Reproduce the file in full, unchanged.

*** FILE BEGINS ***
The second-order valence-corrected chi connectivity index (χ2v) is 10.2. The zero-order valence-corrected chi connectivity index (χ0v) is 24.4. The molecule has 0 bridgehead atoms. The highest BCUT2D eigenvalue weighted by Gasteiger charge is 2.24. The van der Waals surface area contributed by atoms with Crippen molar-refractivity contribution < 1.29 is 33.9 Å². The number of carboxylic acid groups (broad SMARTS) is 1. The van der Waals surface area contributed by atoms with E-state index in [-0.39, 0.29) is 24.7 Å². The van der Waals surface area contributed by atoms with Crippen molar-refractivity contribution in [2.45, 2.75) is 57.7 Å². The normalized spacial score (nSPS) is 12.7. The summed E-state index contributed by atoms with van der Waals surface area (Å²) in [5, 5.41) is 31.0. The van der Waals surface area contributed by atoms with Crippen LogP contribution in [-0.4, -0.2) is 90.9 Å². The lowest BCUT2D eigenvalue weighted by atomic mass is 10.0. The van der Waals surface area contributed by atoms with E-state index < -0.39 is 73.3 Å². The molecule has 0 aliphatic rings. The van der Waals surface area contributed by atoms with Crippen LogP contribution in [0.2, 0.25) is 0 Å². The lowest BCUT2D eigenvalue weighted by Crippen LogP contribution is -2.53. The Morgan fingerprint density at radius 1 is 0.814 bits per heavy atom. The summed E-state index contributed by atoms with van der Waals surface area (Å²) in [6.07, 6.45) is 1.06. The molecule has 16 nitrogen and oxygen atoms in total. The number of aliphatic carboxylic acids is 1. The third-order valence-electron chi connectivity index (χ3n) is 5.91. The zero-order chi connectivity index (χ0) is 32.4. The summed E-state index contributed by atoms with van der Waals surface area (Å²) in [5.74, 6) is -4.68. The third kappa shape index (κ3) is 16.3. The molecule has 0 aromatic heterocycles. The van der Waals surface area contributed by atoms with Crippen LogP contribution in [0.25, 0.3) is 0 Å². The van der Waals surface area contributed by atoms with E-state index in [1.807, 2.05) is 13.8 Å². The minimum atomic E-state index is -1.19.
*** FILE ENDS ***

The second-order valence-corrected chi connectivity index (χ2v) is 10.2. The zero-order valence-corrected chi connectivity index (χ0v) is 24.4. The molecule has 0 bridgehead atoms. The highest BCUT2D eigenvalue weighted by Gasteiger charge is 2.24. The van der Waals surface area contributed by atoms with Crippen molar-refractivity contribution < 1.29 is 33.9 Å². The number of carboxylic acid groups (broad SMARTS) is 1. The van der Waals surface area contributed by atoms with E-state index in [-0.39, 0.29) is 24.7 Å². The van der Waals surface area contributed by atoms with Crippen molar-refractivity contribution in [2.45, 2.75) is 57.7 Å². The normalized spacial score (nSPS) is 12.7. The summed E-state index contributed by atoms with van der Waals surface area (Å²) in [5, 5.41) is 31.0. The van der Waals surface area contributed by atoms with Crippen LogP contribution in [-0.4, -0.2) is 90.9 Å². The lowest BCUT2D eigenvalue weighted by atomic mass is 10.0. The van der Waals surface area contributed by atoms with E-state index < -0.39 is 73.3 Å². The molecule has 0 aliphatic rings. The van der Waals surface area contributed by atoms with Crippen LogP contribution in [0.2, 0.25) is 0 Å². The lowest BCUT2D eigenvalue weighted by Crippen LogP contribution is -2.53. The Morgan fingerprint density at radius 1 is 0.814 bits per heavy atom. The summed E-state index contributed by atoms with van der Waals surface area (Å²) in [6.07, 6.45) is 1.06. The molecule has 16 nitrogen and oxygen atoms in total. The number of aliphatic carboxylic acids is 1. The third-order valence-electron chi connectivity index (χ3n) is 5.91. The zero-order chi connectivity index (χ0) is 32.4. The summed E-state index contributed by atoms with van der Waals surface area (Å²) in [5.74, 6) is -4.68. The third kappa shape index (κ3) is 16.3. The molecule has 0 aromatic heterocycles. The van der Waals surface area contributed by atoms with Crippen LogP contribution in [0.25, 0.3) is 0 Å². The van der Waals surface area contributed by atoms with E-state index in [1.807, 2.05) is 13.8 Å². The minimum atomic E-state index is -1.19.